• Schoenle, Laura A.
  • Dudek, Alana M.
  • Moore, Ignacio T.
  • Bonier, Frances


Glucocorticoid hormones facilitate responses to environmental challenges by mediating diverse physiological and behavioral changes, including resource mobilization and altered reproductive effort. Elevated glucocorticoids might indicate that an individual is facing high levels of environmental challenges and thus, elevated concentrations might be associated with reduced fitness (CORT-fitness hypothesis). Alternatively, the energetic demands of reproduction might be a challenge that requires elevated glucocorticoids to mobilize resources to support reproductive effort, ultimately increasing reproductive investment and fitness (CORT-adaptation hypothesis). Investigations of glucocorticoid-fitness relationships have yielded mixed results. Variation in the direction of this relationship could be caused in part by differences in the contexts in which the relationship was assessed. Incorporating context, such as life history stage, could be key to understanding the role of glucocorticoids in influencing fitness outcomes. We investigated the relationship between corticosterone and reproductive effort and success within a single life history stage: incubation of eggs. In an observational study, we measured baseline corticosterone in incubating female red-winged blackbirds (Agelaius phoeniceus), monitored incubation behavior, and determined hatching success for each nest. Incubating birds with higher baseline corticosterone concentrations had more frequent, shorter incubation bouts and spent less time overall incubating their clutches of eggs than birds with lower corticosterone concentrations. Elevated corticosterone was also associated with lower clutch mass, but neither corticosterone nor incubation effort were correlated with hatching success. Although experimental tests are needed to establish causation, these results suggest that during the incubation period, corticosterone might shift resource investment towards self-maintenance, and away from current reproductive effort.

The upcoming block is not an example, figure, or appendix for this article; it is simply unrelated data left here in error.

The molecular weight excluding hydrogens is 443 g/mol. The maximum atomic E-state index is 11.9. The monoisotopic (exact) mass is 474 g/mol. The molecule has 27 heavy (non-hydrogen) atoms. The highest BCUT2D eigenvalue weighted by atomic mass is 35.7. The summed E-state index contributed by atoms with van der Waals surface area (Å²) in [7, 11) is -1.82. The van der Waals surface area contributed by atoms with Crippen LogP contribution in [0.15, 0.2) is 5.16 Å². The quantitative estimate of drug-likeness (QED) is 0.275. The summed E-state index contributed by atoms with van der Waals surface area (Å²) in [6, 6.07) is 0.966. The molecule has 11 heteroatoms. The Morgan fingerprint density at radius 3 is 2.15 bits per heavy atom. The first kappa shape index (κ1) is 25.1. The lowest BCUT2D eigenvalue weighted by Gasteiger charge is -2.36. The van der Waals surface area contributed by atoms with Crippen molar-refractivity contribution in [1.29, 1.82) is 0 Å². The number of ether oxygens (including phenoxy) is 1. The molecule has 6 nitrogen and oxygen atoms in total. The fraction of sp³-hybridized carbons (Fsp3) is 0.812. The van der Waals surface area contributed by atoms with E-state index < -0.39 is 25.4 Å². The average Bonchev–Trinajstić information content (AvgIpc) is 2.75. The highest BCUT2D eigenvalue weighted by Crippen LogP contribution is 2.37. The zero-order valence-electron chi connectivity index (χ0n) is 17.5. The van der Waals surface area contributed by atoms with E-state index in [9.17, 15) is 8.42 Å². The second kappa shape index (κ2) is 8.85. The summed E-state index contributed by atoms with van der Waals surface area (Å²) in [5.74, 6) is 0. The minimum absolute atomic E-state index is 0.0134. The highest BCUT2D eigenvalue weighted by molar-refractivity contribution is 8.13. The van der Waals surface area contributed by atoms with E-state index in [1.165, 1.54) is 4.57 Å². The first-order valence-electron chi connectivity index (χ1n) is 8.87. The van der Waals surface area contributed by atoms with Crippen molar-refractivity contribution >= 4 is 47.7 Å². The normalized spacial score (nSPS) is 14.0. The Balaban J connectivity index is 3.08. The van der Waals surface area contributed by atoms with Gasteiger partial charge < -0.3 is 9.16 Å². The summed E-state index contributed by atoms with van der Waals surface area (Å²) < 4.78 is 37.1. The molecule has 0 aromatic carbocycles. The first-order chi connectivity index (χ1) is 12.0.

Study species and population

Red-winged blackbirds are polygynous, and multiple females will nest on the territory of a single male (Searcy and Yasukawa, 1995). Females are the sole incubator of eggs and hatchlings (Holcomb, 1974) and are not fed by their mate (Beletsky, 1996). As a result, the relationships between a female's corticosterone, incubation behavior, and nest success might be more tightly linked than in species with bi-parental incubation or mate feeding. In red-winged blackbirds, incubation effort decreases across the incubation period (Holcomb, 1974), therefore we included day of incubation in all analyses of incubation effort. We studied red-winged blackbirds nesting across six marshes at the Queen's University Biological Station (44°34′02.3″ N, 76°19′28.4″ W) in southeastern Ontario during May–June 2014 and 2015. All marshes provided similar nesting habitat and we found no difference in the birds' corticosterone, scaled mass index, fat score, incubation effort, clutch size or mass, or hatching success across marshes (all P > 0.25), and thus, we do not distinguish among marshes for our analyses. All procedures were approved by the Virginia Tech Institutional Animal Care and Use Committee and the Queen's University Animal Care Committee and were in compliance with US and Canadian national standards for the use of animals in research.

Trapping and blood collection

In 2014 and 2015, we captured 59 incubating female red-winged blackbirds in 70 capture events. We captured females between 5:30–10:30 AM on days 3–11 of the 12-day incubation period by flushing them into mist nets placed 1–3 m from the nest or by placing a single-celled walk-in (Potter) trap directly on top of the nest. Both traps and nets were set-up when the female was away from the nest. We estimated the day of incubation by counting the number of days after clutch completion or before the hatching date. Four individuals were excluded from any analyses including the day of incubation because we were unable to determine either the clutch completion date or hatch date.

Rapidly after capture, we punctured the brachial vein with a 26 gauge ½ inch needle and collected 300 μL of blood into heparinized capillary tubes. We recorded the exact time of sample collection after the bird entered the net or trap and used only samples collected within three minutes for analyses including corticosterone (Romero and Reed, 2005). We found no relationship between the log of baseline corticosterone and time from capture among the samples collected within 3 min (β = 0.0004, 95% CI = − 0.002–0.003, P = 0.72, N = 40) or between log corticosterone and the time from net or trap set-up and capture (β = 0.004, 95% CI = − 0.01–0.003, P = 0.28, N = 28). Therefore, we concluded that these samples were reasonable representations of baseline concentrations of corticosterone.